Saturday, December 20, 2008

'Right of conscience' regulation faces hurdles

The U.S. Department of Health and Human Services has introduced legislation to protect medical personnel who object to providing services based on their religious beliefs.

The regulations implement over 35 years of civil rights laws governing healthcare, allowing medical personnel -- including doctors, nurses, and pharmacists -- to refuse to perform services to which they object. Otherwise, there was the threat of some hospitals being forced to close, according to Dr. David Stevens of the Christian Medical Association.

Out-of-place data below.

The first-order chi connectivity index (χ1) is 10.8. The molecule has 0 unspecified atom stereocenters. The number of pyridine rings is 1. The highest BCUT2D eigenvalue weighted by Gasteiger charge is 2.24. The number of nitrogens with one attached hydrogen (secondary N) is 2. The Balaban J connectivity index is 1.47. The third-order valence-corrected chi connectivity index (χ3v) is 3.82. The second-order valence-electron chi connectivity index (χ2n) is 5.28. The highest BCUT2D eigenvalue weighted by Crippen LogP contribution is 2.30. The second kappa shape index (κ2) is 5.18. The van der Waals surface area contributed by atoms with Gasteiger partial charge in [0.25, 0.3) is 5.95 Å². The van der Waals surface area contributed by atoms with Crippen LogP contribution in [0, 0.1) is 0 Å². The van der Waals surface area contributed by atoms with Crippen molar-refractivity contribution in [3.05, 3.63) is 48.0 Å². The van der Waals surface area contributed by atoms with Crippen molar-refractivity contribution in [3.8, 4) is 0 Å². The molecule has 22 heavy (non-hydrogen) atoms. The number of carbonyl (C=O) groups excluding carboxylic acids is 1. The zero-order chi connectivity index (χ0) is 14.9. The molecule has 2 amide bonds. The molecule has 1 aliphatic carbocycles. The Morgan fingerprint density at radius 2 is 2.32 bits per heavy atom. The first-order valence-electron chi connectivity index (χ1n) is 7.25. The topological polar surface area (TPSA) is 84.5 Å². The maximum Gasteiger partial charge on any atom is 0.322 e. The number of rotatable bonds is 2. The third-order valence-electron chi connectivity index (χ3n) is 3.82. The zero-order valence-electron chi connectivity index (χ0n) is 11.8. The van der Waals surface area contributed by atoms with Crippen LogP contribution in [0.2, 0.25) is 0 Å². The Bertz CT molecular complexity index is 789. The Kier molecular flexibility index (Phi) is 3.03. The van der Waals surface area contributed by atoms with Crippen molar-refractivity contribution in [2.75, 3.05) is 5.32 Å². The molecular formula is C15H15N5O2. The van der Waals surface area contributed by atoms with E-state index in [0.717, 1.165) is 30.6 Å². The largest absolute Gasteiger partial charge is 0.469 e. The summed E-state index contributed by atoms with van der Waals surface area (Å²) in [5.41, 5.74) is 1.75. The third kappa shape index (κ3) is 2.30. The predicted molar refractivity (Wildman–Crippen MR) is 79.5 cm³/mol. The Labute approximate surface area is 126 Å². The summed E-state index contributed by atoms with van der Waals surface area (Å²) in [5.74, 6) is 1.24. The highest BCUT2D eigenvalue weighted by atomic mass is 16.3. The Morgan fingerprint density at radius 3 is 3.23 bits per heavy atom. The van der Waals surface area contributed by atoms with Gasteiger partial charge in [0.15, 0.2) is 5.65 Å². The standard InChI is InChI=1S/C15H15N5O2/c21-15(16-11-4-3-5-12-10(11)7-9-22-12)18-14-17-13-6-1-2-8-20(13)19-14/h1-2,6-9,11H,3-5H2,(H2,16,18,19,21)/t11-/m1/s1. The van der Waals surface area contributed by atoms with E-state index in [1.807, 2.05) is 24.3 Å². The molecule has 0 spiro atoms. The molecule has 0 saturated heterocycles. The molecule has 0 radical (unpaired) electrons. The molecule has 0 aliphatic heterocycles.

"If you can imagine...your Catholic, Baptist, or other religiously affiliated hospital in your own community not [being[ open, that was where this was heading [along] with an effort to force [out of healthcare] all those who do not do abortions...," Stevens explains.

Pro-abortions forces had already made headway in forcing their views upon medical professionals, so the regulations are needed, says the Christian CEO. "Two out of five of our members say they have either been fired or lost a promotion opportunity or discriminated against in some other manner based upon their religious beliefs," he notes.

Stevens expects a move in the next administration to overturn the rules, and he believes it will take a strong grassroots effort to keep them intact.

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